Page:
The slopes aren't the only place where adventurous winter action happens in Jackson Hole: Fat biking is booming, too. Last year, the town hosted the Global Fat Bike Summit to great success, and a slew of the knobby-tired bikes are seen all around town and the surrounding trails in the cold-weather months.
Ever wanted to give this sport a try? Jackson's a great destination for fat biking for beginners, as well as experienced riders, with plenty of terrain to choose from and a growing community of resources and riders. Not only is it a great workout, but it also offers an alternative way for non-skiers to get out and enjoy the mountain landscapes around Jackson Hole.
But transitioning from the skinny-tired bikes of warmer weather to cranking a burly fat bike along the trail can be a tad intimidating at first. With that, we bring you some key tips on fat biking for beginners, including suitable destinations around Jackson where you can hop in the saddle. (Before heading out, just be sure to check conditions. Riding in soft snow trashes the trail, so be sure not to ride if it's soft enough to leave a rut.)
Learn From a Pro
If you're new to the sport, you might want to gather a few tips from experienced pros before heading out on your own. Grand Targhee Resort offers a “ Fat Me Up ” package that includes a two-hour group lesson, fat bike rental, and trail access for the whole day (though you'll need to bring a helmet, gloves, and winter gear).
Guided tours are also a great way to get to know the local trails. Teton Mountain Bike Tours offers a variety of half and full-day toursin the region, including trips into the northern region of Grand Teton National Park as well as other picturesque destinations.
To Rent or Buy a Fat Bike?
Purchasing your own fat-tire bike is almost always a pricey enterprise, so it makes sense to rent a bike a few times to make sure it's just what you want before shelling out the cash to purchase. To that end, several shops around town rent fat bikes, including Hoback Sports , which charges $55 per day for rentals. Teton Mountain Bike Tours also rents bikes. Expect to pay $40 for a half-day four-hour rental or $50 for a full 24-hour rental for more in-depth adventures. This rental fee will get you a fat bike with four or five-inch tires as well as a helmet. Rental options include a variety of brands and models such as Kona WOs, Heller Bloodhounds, and Fatback Rhinos, as well as a kid's model. They also rent bike racks for cars for $25 a day so you can transport your rental bike around with ease.
If you like it enough to want your own bike, prepare to shell out for a new one: Teton Mountain Bike Tours and Hoback Sports both sell fat bikes and prices are typically around $2,000 and up. You can also try online sites like Craigslist for deals on used ones.
Where to Go
Once you know the basics and have a bike to ride, grab your gear and head out to these great fat biking destinations. These spots all offer spectacular views and are great places to get a ride in, whether for an hour before work or for an all-day adventure.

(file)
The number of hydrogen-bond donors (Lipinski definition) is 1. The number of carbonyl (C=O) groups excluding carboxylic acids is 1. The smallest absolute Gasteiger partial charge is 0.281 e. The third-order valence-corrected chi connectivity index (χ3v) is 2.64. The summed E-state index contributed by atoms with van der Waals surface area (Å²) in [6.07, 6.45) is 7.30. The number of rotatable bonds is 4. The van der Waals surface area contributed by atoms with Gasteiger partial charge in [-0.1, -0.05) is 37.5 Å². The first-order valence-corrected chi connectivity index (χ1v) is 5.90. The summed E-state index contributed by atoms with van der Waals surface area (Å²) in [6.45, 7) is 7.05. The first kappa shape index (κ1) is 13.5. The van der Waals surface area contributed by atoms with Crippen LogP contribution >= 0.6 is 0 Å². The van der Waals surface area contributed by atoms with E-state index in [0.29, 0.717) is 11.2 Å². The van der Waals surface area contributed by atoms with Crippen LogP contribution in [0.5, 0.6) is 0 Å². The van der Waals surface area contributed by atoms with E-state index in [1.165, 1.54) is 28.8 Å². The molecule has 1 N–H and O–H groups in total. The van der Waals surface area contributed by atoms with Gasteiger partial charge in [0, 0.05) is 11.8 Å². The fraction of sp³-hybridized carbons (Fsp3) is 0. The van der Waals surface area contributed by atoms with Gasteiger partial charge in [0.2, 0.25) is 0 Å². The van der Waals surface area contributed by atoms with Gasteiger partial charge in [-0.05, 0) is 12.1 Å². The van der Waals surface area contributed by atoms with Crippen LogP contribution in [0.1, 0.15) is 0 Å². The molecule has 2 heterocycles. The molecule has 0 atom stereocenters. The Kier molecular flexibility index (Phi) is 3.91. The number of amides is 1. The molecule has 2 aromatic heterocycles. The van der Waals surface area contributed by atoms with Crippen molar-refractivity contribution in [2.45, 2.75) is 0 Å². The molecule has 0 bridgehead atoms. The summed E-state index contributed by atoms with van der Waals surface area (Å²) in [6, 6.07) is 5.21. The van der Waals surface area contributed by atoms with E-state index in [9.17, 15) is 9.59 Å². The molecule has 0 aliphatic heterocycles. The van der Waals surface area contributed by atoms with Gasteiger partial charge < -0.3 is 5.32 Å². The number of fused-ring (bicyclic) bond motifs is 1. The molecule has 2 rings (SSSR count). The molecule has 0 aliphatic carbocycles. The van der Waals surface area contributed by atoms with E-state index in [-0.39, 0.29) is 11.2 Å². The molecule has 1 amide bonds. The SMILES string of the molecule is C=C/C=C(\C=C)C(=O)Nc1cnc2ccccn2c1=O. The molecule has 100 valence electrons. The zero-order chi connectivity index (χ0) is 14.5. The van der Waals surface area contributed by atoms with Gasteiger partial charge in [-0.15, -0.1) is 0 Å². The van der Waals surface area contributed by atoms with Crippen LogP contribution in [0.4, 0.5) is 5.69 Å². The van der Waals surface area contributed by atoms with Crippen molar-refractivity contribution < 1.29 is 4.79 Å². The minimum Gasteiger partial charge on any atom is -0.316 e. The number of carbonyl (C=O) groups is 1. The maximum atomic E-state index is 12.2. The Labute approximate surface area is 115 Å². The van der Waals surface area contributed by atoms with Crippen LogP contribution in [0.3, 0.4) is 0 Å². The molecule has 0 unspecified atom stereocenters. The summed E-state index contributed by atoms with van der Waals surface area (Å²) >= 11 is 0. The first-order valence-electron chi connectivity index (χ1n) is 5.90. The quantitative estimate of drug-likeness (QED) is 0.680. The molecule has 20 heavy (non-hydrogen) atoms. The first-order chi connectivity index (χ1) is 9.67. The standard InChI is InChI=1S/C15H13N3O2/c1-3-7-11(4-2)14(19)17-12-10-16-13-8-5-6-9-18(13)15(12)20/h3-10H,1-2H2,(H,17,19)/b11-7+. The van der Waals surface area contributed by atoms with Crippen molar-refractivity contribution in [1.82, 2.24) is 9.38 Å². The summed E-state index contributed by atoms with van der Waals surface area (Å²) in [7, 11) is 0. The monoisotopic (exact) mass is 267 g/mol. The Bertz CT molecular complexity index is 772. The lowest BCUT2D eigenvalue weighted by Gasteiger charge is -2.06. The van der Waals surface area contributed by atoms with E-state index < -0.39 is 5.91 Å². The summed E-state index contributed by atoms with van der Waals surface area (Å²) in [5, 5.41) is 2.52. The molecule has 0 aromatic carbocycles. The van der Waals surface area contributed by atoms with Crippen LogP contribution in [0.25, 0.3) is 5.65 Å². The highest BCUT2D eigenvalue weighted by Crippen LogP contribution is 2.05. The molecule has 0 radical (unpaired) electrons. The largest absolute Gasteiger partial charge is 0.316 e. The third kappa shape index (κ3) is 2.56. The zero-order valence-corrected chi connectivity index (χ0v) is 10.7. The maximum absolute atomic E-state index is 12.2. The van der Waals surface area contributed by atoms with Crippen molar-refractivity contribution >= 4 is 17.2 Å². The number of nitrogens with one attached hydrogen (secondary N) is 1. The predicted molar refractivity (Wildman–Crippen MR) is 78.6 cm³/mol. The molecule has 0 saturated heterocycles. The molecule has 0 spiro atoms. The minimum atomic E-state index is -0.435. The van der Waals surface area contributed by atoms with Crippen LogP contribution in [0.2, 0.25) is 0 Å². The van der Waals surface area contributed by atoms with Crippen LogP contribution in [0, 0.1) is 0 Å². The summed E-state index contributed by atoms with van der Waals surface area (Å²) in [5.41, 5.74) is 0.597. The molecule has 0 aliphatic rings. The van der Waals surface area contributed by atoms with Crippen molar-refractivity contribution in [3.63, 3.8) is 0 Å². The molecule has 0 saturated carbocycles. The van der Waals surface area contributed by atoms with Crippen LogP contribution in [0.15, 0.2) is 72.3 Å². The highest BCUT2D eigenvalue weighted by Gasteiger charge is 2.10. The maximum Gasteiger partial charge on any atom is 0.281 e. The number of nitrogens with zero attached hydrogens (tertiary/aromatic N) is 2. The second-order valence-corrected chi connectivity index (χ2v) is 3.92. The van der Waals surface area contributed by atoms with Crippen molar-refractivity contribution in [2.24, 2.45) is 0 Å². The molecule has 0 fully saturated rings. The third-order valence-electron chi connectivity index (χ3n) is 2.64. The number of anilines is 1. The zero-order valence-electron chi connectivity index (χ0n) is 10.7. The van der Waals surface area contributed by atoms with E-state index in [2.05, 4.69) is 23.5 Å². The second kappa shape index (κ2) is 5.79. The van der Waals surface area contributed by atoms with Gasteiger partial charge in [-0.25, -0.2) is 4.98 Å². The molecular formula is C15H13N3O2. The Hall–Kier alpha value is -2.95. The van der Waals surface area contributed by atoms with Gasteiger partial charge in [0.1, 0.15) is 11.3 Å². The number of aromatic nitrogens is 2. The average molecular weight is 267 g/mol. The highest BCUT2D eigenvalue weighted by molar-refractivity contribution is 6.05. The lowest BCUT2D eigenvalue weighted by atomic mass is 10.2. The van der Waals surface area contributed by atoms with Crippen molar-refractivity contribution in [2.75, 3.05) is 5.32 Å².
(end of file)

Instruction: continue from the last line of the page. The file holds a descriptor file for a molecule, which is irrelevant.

Grand Targhee Resort
Grand Targhee Resort, in Alta was the first ski resort in the U.S. to welcome fat bikes onto their Nordic trails. They offer several fun loops that are all snowbike friendly. Be sure to follow the rules of the trail including yielding at all intersections and to all skiers and riding to the left of classic tracks and staying right around corners. Be sure to check the resort's event calendar before heading out because trails are sometimes closed for races and events. You'll have to purchase a day pass or season Nordic pass to use the trails and you can rent bikes or take a lesson while you're there. But be sure to leave your furry friends at home; dogs are not allowed.
Turpin Meadow Ranch
About an hour from Jackson is Turpin Meadow Ranch, a local ranch owned by former Olympians Nancy and Hans Johnstone that offers great fat biking and Nordic skiing located right in Buffalo Valley. The ranch is located at the end of Buffalo Valley Road and offers trails suitable for fat bikes for a small daily fee. Dogs are allowed.
Cache Creek is one of many locals' favorite routes for a quick ride. The trailhead is located only about a mile from the Town Square and is open for a wide variety of winter sports. You'll likely find a lot of dog walkers out here as well as people on snowshoes, skis, and even snowmobiles. The trail is groomed regularly for several miles, but be sure to comply with all winter wildlife closures. Dogs are allowed (be sure to follow dog regulations).
Elk Refuge Road
Pedal right along the Elk Refuge Road for great views of the Tetons and a peek at some local wildlife. Head to the end of Broadway (past St. John's Medical Center) and take a left onto the Elk Refuge Road. This road is open to cars and bikes alike for several miles in the winter. Keep an eye out for bighorn sheep licking salt from the road and, of course, watch for the thousands of elk wintering on the refuge.
South Park Pathway
For a short jaunt, head down to the South Park Pathway. Follow the pathway along South Park Loop Road for 2.4 miles before turning around and heading back the way you came. Watch out for driveways and road crossings along this route, which is typically groomed twice a week. Dogs are allowed.
Emily's Pond Levee—Snake River Dike
Spend some time pedaling along this route right by the Snake River and soaking up the views at this spot just two miles from Wilson. Park on the east side of the Snake River Bridge to access the Emily Stevens Pond trailhead. This lollipop loop is 2.2 miles. Expect lots of dog walkers and other trail users. Dogs are allowed.